I love what I do, so much that my profession, has become a spiritual calling. I recently sent a thank you email, and in the email, I referenced a Simon Sinek quote that reads like this: “When we feel safe inside the organization, we will naturally combine our talents and our strengths and work tirelessly to face the dangers outside and seize the opportunities.” Over the last twelve years, this individual made me and others feel safe when things weren’t so safe, he created stability amid volatility, and this allowed many of us to do remarkable things. It is easy to pick apart details of anything or anyone, but in my mind, there may be no better macro-level representation of leadership. I always appreciated all the latitude this person provided me over the years and the faith he put in me, even though I know my convicted and passionate visions are often overly complicated and unrelatable. I feel these similar sentiments about so many others in my life who have entrusted me and provided me with incredible opportunities throughout my life. I have enough self-awareness to realize that my vision and passion often outrun my ability to execute, but I am OK with this because it keeps me pushing myself and others and working tirelessly to make vision meet execution. As I reflected this weekend on the past week and last thirty days, it got me thinking about the broader scope of feeling safe and achieving remarkable things together. When we feel safe we will challenge each other, we will admit fear, and we will stand together to take it on, feeling safe amongst each other is incredibly powerful. I believe this is what great leadership is about; great leaders don’t rely on organizational hierarchy or specific accomplishments to lead because leadership is an intangible influencer that has nothing to do with ascribed authority and everything to do with achieved influence.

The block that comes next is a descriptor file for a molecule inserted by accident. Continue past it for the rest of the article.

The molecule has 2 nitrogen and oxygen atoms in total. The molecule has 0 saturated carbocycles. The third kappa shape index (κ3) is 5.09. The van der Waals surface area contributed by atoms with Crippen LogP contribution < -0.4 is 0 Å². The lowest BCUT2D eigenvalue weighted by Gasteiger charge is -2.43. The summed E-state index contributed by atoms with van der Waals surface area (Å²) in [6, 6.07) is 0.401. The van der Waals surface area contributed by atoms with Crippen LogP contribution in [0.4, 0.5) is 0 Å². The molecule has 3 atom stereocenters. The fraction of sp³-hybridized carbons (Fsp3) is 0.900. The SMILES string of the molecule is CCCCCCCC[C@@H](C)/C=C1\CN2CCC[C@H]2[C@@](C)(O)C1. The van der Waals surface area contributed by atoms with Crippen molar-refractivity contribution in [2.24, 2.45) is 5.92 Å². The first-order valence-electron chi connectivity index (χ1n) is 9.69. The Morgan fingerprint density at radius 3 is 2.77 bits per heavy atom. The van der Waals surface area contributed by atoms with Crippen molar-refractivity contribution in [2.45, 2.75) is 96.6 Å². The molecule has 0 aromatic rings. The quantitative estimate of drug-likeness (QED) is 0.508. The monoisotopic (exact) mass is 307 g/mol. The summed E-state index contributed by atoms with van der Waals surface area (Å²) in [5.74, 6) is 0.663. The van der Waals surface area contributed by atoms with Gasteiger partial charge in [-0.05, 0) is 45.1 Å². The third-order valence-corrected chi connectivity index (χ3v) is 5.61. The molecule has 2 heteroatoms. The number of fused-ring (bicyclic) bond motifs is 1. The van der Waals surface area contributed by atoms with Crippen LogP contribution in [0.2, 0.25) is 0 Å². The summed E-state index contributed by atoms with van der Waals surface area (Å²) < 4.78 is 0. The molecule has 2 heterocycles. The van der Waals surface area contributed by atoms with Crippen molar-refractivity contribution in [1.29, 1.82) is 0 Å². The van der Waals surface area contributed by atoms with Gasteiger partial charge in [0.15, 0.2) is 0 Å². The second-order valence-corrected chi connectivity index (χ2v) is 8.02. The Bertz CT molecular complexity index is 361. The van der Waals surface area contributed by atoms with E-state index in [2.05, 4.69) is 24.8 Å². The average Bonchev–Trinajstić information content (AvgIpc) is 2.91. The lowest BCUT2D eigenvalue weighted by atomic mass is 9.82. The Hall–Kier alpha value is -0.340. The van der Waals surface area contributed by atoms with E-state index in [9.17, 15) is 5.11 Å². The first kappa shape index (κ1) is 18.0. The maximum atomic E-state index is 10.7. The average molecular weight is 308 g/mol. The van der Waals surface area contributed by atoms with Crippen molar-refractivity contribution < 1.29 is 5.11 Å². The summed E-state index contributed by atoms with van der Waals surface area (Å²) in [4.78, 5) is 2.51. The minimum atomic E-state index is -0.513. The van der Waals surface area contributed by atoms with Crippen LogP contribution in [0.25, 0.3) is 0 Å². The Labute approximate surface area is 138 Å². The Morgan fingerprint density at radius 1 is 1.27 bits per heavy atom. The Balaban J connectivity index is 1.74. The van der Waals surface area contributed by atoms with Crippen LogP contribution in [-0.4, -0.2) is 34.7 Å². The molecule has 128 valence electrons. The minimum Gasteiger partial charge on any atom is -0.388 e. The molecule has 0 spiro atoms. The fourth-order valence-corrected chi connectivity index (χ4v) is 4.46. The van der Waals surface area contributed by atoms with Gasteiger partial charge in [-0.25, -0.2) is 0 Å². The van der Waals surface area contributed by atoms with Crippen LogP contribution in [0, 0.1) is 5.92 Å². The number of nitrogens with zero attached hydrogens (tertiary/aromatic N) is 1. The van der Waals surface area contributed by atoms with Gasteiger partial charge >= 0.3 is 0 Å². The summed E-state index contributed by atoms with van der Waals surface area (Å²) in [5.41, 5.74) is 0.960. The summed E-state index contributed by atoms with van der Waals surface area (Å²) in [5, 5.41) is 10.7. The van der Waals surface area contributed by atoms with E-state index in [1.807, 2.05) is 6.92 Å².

My mind is always racing, so much so that I often wish I could shut it off for the sake of others, my family and myself, but at this point in my life, I’ve come to accept it. While I have come to accept the anxious thought as intrinsically me, progression (personally, professionally, spiritually, etc.) is also inherently me. I’ve begun to focus on reflection and pivoting my mind to focus on listening and how perception and adaptation can significantly impact influence. While I am still frustrated by so many things (it’s a journey), I am working to capture valuable cycles which I traditionally spent thinking about situations where the probability of influence was low. The methods outlined by Tim Ferris in “Tools of Titans” have helped me, I constantly ask myself: “What is the absolute worst that could happen if I did what I am considering? Is it recoverable? Why or why not? What positive impact might there be? Is fear blinding me to the future?” My need for contrarian debate will always exist as a tool that I use to challenge myself with the hope of personal enlightenment. I credit my wife who has figured out how to live with my contrarian personality for twenty-three years with planting the seed of taking the positive contrarian view, digging deeper into the reason of why something is and identifying and defending the positive position. FWIW, I have been trying to use this tactic, and I find it quite effective, proving that being left or right of center is annoying to most regardless of the direction. 🙂 I am committed to a life of progression, and this takes commitment and perseverance, luckily I am passionately curious and looking to and willing to learn from anyone or anything. One of the notes that I have from my nightstand in the UK reads like this: “… thinks I don’t like salespeople. Why is this?” Perception is a reality, and this can’t be the perception because it’s far from the truth, I admire a vast array of skills, and the optimism and perseverance of the salesperson are at the top of my list. FTR, I like salespeople; it’s people that I sometimes struggle with. 🙂